Functional coupling of acoustic and chemical signals in the courtship behaviour of the male Drosophila melanogaster

Abstract : During courtship, the male Drosophila melanogaster sends signals to the female through two major sensory channels: chemical and acoustic. These signals are involved in the stimulation of the female to accept copulation. In order to determine the respective importance in the courtship of these signals, their production was controlled using genetical and surgical techniques. Males deprived of the ability to emit both signals are unable to mate, demonstrating that other (e.g. visual or tactile) signals are not sufficient to stimulate the female. If either acoustic or chemical signals are lacking, the courtship success is strongly reduced, the lack of the former having significantly more drastic effects. However, the accelerated matings of males observed with males bearing wild-type hydrocarbons compared with defective ones, whichever the modality of acoustic performance (wing vibration or playback), strongly support the role of cuticular compounds to stimulate females. We can conclude that among the possible factors involved in communication during courtship, acoustic and chemical signals may act in a synergistic way and not separately in D. melanogaster.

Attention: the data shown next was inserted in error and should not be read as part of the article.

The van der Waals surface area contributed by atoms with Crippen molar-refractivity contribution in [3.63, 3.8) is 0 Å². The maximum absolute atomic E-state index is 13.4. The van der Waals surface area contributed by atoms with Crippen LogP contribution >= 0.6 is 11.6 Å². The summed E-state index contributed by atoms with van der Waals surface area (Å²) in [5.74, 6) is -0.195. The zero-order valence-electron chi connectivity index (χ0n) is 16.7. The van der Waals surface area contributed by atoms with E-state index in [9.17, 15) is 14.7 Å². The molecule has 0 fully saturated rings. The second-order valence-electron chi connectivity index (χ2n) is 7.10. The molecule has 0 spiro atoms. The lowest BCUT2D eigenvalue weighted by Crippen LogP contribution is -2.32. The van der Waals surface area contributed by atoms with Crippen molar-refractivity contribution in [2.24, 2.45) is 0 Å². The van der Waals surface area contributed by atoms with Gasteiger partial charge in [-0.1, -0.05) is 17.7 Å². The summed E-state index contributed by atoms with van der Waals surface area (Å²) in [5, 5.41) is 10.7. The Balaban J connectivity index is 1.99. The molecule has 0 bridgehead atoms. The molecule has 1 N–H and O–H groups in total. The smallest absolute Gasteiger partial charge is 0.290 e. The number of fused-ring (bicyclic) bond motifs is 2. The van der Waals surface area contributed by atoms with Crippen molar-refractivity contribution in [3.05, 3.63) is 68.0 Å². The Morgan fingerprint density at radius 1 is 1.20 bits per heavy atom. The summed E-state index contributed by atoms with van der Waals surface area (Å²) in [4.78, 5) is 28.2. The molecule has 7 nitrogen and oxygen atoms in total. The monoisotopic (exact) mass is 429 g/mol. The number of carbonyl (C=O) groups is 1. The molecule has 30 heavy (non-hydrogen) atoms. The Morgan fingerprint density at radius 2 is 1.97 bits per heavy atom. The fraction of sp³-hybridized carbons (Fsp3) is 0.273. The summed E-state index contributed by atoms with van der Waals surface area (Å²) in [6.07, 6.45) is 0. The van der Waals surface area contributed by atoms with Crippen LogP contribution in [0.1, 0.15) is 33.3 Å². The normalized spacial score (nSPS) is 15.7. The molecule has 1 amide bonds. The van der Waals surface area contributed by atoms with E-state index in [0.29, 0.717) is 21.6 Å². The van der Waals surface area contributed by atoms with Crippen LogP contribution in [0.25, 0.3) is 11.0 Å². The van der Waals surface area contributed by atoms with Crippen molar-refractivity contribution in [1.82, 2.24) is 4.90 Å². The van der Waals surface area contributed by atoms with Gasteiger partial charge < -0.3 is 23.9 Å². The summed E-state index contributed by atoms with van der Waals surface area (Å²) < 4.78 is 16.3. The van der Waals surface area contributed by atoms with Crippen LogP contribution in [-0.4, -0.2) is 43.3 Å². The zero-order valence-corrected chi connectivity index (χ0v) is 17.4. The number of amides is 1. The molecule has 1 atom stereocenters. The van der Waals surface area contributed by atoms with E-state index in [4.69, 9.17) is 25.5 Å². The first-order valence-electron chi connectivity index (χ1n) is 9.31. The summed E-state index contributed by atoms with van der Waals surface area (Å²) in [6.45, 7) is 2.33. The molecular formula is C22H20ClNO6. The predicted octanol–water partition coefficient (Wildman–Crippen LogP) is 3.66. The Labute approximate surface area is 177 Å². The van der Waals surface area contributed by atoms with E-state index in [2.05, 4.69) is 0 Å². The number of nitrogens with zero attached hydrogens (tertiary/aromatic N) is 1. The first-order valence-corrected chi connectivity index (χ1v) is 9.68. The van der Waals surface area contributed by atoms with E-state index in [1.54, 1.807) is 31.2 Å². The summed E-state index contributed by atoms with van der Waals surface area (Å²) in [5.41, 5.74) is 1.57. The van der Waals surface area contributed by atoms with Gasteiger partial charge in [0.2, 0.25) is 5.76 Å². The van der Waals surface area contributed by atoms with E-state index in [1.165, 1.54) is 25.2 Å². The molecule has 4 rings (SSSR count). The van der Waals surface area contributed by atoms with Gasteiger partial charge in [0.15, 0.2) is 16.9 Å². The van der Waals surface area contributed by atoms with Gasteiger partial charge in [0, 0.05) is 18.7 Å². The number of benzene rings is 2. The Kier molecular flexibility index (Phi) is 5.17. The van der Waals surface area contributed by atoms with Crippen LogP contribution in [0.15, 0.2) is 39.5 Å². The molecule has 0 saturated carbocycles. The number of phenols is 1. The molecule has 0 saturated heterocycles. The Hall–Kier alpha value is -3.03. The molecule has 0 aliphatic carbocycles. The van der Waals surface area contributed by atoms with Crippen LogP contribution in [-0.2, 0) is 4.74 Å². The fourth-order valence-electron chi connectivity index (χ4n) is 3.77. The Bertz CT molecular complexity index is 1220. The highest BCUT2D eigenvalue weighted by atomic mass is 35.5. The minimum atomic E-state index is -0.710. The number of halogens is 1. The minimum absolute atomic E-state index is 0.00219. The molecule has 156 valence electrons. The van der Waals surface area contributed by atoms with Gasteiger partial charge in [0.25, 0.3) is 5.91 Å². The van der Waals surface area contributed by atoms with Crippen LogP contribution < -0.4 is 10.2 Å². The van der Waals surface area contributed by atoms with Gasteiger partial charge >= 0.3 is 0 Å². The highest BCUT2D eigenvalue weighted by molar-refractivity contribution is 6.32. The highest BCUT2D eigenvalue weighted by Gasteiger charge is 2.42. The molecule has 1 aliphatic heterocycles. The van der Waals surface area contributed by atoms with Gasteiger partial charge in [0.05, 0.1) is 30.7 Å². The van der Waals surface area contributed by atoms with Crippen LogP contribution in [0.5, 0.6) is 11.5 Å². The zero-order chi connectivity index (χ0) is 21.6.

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Submitted on : Thursday, August 8, 2019 - 10:18:20 AM
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Fanny Rybak, Gilles Sureau, Thierry Aubin. Functional coupling of acoustic and chemical signals in the courtship behaviour of the male Drosophila melanogaster. Proceedings of the Royal Society B: Biological Sciences, Royal Society, The, 2002, 269 (1492), pp.695-701. ⟨10.1098/rspb.2001.1919⟩. ⟨hal-02265013⟩

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